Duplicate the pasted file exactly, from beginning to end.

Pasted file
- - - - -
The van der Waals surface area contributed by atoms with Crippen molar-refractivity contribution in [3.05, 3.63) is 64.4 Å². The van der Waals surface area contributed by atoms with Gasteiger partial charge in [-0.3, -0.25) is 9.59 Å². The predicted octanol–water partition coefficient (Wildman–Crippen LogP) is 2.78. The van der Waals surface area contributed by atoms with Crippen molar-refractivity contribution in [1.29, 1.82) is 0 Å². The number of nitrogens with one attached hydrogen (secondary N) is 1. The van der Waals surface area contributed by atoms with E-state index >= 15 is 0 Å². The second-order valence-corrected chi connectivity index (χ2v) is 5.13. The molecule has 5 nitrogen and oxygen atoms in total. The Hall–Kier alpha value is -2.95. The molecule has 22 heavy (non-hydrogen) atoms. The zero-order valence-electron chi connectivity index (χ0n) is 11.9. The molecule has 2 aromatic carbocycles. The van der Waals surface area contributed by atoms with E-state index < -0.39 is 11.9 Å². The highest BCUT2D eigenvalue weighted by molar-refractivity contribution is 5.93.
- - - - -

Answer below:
The van der Waals surface area contributed by atoms with Crippen molar-refractivity contribution in [3.05, 3.63) is 64.4 Å². The van der Waals surface area contributed by atoms with Gasteiger partial charge in [-0.3, -0.25) is 9.59 Å². The predicted octanol–water partition coefficient (Wildman–Crippen LogP) is 2.78. The van der Waals surface area contributed by atoms with Crippen molar-refractivity contribution in [1.29, 1.82) is 0 Å². The number of nitrogens with one attached hydrogen (secondary N) is 1. The van der Waals surface area contributed by atoms with E-state index >= 15 is 0 Å². The second-order valence-corrected chi connectivity index (χ2v) is 5.13. The molecule has 5 nitrogen and oxygen atoms in total. The Hall–Kier alpha value is -2.95. The molecule has 22 heavy (non-hydrogen) atoms. The zero-order valence-electron chi connectivity index (χ0n) is 11.9. The molecule has 2 aromatic carbocycles. The van der Waals surface area contributed by atoms with E-state index < -0.39 is 11.9 Å². The highest BCUT2D eigenvalue weighted by molar-refractivity contribution is 5.93.